Bullshit though it be, ridiculous as it is, the language of the instructions is pretty clear. Your response is 'Ignore the friggin' language"? As a principle of law, that seems pretty dangerous to me. That seems an open admission to having standards no better than "Hey, it's just a popularity contest, pure and simple. Vote for whoever you want in the Hall, for whatever reason, or lack of reason." I'd sooner change the language, or find a way to make sense of what we have.
10:49 AM Feb 1st
I agree with Noted_Sage Marc. I think Schil should be in the Hall despite being a horse's ass end. His politics are garbage but so are those of people we don't think twice about already in. Character clause is one of those things-it's gotta be so far outta the box---Man From Train hit .354 for a decade or something--that keeps them out. You know.
10:36 AM Feb 1st
Marc Schneider
I think the character issue is ridiculous. I think Schillng is a douchebag-or at least his public personna. I don't want to spend any time with people like him. I don't give a damn what his teammates thought of him; lots of people probably thought Himmler was a hell of a guy. (No, I'm not comparing Schilling to Himmler, but the point is being a personable person that people like doesn't make you a good person.) Everything Schilling has said in the last few years makes him someone I don't like.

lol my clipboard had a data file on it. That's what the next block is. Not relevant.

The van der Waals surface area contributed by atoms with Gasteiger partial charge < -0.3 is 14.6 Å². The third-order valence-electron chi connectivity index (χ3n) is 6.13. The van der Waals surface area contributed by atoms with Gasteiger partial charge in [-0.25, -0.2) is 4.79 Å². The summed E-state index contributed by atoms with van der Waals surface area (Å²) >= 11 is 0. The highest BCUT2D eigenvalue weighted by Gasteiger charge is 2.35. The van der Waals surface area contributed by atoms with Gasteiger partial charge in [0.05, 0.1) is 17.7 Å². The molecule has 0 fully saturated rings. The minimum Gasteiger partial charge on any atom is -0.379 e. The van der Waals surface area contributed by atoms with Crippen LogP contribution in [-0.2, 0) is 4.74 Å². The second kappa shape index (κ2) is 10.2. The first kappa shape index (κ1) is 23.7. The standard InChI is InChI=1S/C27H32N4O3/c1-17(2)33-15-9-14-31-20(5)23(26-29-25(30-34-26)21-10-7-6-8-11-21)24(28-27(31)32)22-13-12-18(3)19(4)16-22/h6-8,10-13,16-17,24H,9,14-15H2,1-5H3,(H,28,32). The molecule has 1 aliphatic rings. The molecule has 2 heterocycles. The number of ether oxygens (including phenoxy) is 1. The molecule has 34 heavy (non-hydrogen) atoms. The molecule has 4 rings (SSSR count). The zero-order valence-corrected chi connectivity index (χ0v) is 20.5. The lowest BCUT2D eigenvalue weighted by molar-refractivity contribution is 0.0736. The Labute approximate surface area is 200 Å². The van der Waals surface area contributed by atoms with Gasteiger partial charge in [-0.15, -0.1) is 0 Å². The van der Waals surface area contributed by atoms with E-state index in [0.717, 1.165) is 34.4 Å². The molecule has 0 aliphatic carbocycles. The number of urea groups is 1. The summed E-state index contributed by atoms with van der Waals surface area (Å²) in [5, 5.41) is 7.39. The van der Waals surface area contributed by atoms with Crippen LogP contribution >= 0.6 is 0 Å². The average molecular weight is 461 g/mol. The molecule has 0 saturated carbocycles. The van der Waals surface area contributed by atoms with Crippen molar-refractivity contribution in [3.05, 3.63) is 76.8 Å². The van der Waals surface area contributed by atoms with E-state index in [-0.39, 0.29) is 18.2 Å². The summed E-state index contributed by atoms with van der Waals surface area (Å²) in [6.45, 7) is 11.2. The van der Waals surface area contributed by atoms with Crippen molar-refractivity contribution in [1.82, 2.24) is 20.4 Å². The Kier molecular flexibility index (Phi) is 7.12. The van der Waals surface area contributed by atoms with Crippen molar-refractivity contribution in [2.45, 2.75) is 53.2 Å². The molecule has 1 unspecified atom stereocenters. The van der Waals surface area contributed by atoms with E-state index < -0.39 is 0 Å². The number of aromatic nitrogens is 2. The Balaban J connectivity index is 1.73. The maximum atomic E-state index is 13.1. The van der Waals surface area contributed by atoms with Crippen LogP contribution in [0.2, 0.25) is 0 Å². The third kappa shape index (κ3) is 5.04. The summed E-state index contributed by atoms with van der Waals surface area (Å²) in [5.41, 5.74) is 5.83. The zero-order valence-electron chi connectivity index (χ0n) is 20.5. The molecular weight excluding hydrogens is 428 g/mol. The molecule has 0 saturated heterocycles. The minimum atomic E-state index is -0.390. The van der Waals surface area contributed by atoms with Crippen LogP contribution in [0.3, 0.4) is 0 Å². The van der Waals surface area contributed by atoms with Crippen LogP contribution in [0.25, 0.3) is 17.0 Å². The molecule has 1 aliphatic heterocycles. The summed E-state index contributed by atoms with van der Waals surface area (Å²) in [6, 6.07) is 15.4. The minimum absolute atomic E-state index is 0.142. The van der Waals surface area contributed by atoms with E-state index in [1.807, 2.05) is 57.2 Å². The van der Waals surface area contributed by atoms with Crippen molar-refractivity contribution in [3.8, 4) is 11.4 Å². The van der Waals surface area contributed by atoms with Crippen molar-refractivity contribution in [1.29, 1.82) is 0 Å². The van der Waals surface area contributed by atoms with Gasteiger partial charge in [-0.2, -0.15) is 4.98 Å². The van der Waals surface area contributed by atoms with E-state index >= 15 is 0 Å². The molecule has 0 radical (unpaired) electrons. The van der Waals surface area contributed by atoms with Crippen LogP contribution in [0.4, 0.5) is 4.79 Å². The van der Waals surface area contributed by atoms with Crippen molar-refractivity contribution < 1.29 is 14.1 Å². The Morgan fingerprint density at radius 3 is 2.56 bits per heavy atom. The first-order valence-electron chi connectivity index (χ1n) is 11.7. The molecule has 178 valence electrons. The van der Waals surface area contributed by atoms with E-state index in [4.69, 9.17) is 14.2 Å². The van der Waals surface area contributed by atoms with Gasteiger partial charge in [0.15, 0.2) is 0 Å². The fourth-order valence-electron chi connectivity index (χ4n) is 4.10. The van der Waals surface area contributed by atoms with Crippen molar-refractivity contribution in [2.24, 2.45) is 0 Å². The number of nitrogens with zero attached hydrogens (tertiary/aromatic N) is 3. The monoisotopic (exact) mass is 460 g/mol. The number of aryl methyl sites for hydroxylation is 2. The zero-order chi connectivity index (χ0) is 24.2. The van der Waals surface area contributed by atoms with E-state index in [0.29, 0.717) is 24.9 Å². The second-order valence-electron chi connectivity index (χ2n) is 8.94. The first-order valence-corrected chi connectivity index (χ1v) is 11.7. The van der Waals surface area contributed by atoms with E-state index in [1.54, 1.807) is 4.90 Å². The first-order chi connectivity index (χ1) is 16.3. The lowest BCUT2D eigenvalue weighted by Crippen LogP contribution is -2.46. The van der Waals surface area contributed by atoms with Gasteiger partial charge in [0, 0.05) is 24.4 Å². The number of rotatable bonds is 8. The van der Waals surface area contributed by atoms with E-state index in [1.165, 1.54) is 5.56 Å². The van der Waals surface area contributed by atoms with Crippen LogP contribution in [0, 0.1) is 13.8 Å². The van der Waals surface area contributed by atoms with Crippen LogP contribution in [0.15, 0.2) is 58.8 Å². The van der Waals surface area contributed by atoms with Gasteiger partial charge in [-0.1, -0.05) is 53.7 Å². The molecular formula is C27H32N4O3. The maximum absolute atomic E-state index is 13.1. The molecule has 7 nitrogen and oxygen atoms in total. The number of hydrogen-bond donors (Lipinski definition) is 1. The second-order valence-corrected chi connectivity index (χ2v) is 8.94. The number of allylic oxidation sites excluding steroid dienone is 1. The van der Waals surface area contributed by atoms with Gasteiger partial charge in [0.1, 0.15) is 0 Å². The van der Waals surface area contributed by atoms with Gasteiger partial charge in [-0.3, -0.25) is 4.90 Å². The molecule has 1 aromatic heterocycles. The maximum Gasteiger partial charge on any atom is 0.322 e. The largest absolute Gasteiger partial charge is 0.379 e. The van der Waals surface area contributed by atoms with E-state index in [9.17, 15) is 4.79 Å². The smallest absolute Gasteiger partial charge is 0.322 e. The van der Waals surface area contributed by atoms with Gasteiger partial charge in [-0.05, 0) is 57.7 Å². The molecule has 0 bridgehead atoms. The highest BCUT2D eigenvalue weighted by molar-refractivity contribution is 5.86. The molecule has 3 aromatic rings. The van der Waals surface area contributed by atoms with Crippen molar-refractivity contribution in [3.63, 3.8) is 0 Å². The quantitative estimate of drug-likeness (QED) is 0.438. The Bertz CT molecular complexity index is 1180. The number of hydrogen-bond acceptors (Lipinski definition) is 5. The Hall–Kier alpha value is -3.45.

But I would vote for Schilling for the HOF. He was a great pitcher; he hasn't really broken any laws and, as The Rifleman said, voting against him is really a vote against his politics and his Twitter presence. To me, that's not enough to keep him out. There are probably lots of guys in the Hall who are nasty people.

I say the same for the PED users, although I think it's more reasonable to keep someone out if you think that steroids impacted their performance enough that they don't deserve it. That, at least, is related to the game.